Article  CAS  Google Scholar 

  13. Borg, O. A., Eriksson, L. A. & Durbeej, B. Electron-transfer induced repair of 6–4 photoproducts in DNA: a computational study. J. Phys. Chem. A 111, 2351–2361 (2007)

    Article  CAS  Google Scholar 

  14. Yamamoto, J., Hitomi, K., Hayashi, R., Getzoff, E. D. & Iwai, S. Role of the carbonyl group of the (6–4) photoproduct in the (6–4) photolyase reaction. Biochemistry 48, 9306–9312 (2009)

    Article  CAS  Google Scholar 

  15. Domratcheva, T. & Schlichting, I. Electronic structure of (6–4) DNA photoproduct repair involving a non-oxetane pathway. J. Am. Chem. Soc. 131, 17793–17799 (2009)

    Article  CAS  Google Scholar 

  16. Schleicher, E. et al. Electron nuclear double resonance differentiates complementary roles for active site histidines in (6–4) photolyase. J. Biol. Chem. 282, 4738–4747 (2007)

    Article  CAS  Google Scholar 

  17. Kao, Y.-T., Saxena, C., Wang, L., Sancar, A. & Zhong, D. Femtochemistry in enzyme catalysis: DNA photolyase. Cell Biochem. Biophys. 48, 32–44 (2007)

    Article  CAS  Google Scholar 

  18. Chang, C.-W. et al. Ultrafast solvation dynamics at binding and active sites of photolyases. Proc. Natl Acad. Sci. USA 107, 2914–2919 (2010)

    Article  ADS  CAS  Google Scholar 

  19. Wang, H. et al. Protein dynamics control the kinetics of initial electron transfer in photosynthesis. Science 316, 747–750 (2007)

    Article  ADS  CAS  Google Scholar 

  20. Hitomi, K. et al. Binding and catalytic properties of Xenopus (6–4) photolyase. J. Biol. Chem. 272, 32591–32598 (1997)

    Article  CAS  Google Scholar 

  21. Marcus, R. A. Summarizing lecture: factors influencing enzymatic H-transfers, analysis of nuclear tunnelling isotope effects and thermodynamic versus specific effects. Phil. Trans. R. Soc. B 361, 1445–1455 (2006)

    Article  CAS  Google Scholar 

  22. Yamamoto, J., Tanaka, Y. & Iwai, S. Spectroscopic analysis of the pyrimidine(6–4)pyrimidone photoproduct: insights into the (6–4) photolyase reaction. Org. Biomol. Chem. 7, 161–166 (2009)

    Article  CAS  Google Scholar 

  23. Li, J., Uchida, T., Ohta, T., Todo, T. & Kitagawa, T. Characteristic structure and environment in FAD cofactor of (6–4) photolyase along function revealed by resonance Raman spectroscopy. J. Phys. Chem. B 110, 16724–16732 (2006)

    Article  CAS  Google Scholar 

  24. LeClerc, J. E., Borden, A. & Lawrence, C. W. The thymine-thymine pyrimidine-pyrimidone(6–4) ultraviolet light photoproduct is highly mutagenic and specifically induces 3′ thymine-to-cytosine transitions in Escherichia coli. Proc. Natl Acad. Sci. USA 88, 9685–9689 (1991)

    Article  ADS  CAS  Google Scholar 

  25. Saxena, C., Sancar, A. & Zhong, D. Femtosecond dynamics of DNA photolyase: Energy transfer of antenna initiation and electron transfer of cofactor reduction. J. Phys. Chem. B 108, 18026–18033 (2004)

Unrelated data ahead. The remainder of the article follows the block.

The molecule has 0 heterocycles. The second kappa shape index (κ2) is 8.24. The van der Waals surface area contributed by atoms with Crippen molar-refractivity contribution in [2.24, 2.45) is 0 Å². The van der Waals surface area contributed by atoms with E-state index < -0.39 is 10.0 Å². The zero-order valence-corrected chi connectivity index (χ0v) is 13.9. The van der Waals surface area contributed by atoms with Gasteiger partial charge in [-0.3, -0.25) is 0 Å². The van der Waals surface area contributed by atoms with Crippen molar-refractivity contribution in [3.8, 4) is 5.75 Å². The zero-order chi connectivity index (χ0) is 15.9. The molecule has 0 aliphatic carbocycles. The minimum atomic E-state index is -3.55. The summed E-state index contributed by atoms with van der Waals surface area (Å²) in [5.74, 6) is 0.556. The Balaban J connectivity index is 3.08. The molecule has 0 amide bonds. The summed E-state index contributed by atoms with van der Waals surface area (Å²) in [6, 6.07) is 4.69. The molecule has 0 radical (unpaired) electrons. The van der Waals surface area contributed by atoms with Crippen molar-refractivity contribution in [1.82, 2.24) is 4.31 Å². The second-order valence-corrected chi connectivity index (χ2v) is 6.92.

Article  CAS  Google Scholar 

  26. Kao, Y.-T. et al. Ultrafast dynamics and anionic active states of the flavin cofactor in cryptochrome and photolyase. J. Am. Chem. Soc. 130, 7695–7701 (2008)

    Article  CAS  Google Scholar 

Download references


We thank T. Todo and T. Kitagawa for the generous gift of Arabidopsis thaliana (6–4) photolyase plasmid; C. Forsyth for discussions; and Y.-T. Kao and C.-W. Chang for help during the experiments. This work is supported in part by the National Institutes of Health (research grant GM074813) and the Packard fellowship.

Author information

Authors and Affiliations



D.Z. designed the research. J.L., Z.L., C.T., X.G. and L.W. performed the research. J.L., Z.L., C.T. and D.Z. analysed the data. J.L., Z.L., A.S. and D.Z. wrote the paper. All authors discussed and edited the manuscript.

Corresponding author

Correspondence to Dongping Zhong.

Ethics declarations

Competing interests

The authors declare no competing financial interests.

Supplementary information

Supplementary Information

This file contains Supplementary Kinetic Data Analysis, Supplementary Table 1 and Supplementary Figures 1S-3S with legends. (PDF 151 kb)

PowerPoint slides

Rights and permissions

Reprints and Permissions

About this article

Cite this article

Li, J., Liu, Z., Tan, C. et al. Dynamics and mechanism of repair of ultraviolet-induced (6–4) photoproduct by photolyase. Nature 466, 887–890 (2010).

Download citation

  • Received:

  • Revised:

  • Accepted:

  • Published:

  • Issue Date:

  • DOI:

This article is cited by


By submitting a comment you agree to abide by our Terms and Community Guidelines. If you find something abusive or that does not comply with our terms or guidelines please flag it as inappropriate.


Quick links

Nature Briefing

Sign up for the Nature Briefing newsletter — what matters in science, free to your inbox daily.

Get the most important science stories of the day, free in your inbox. Sign up for Nature Briefing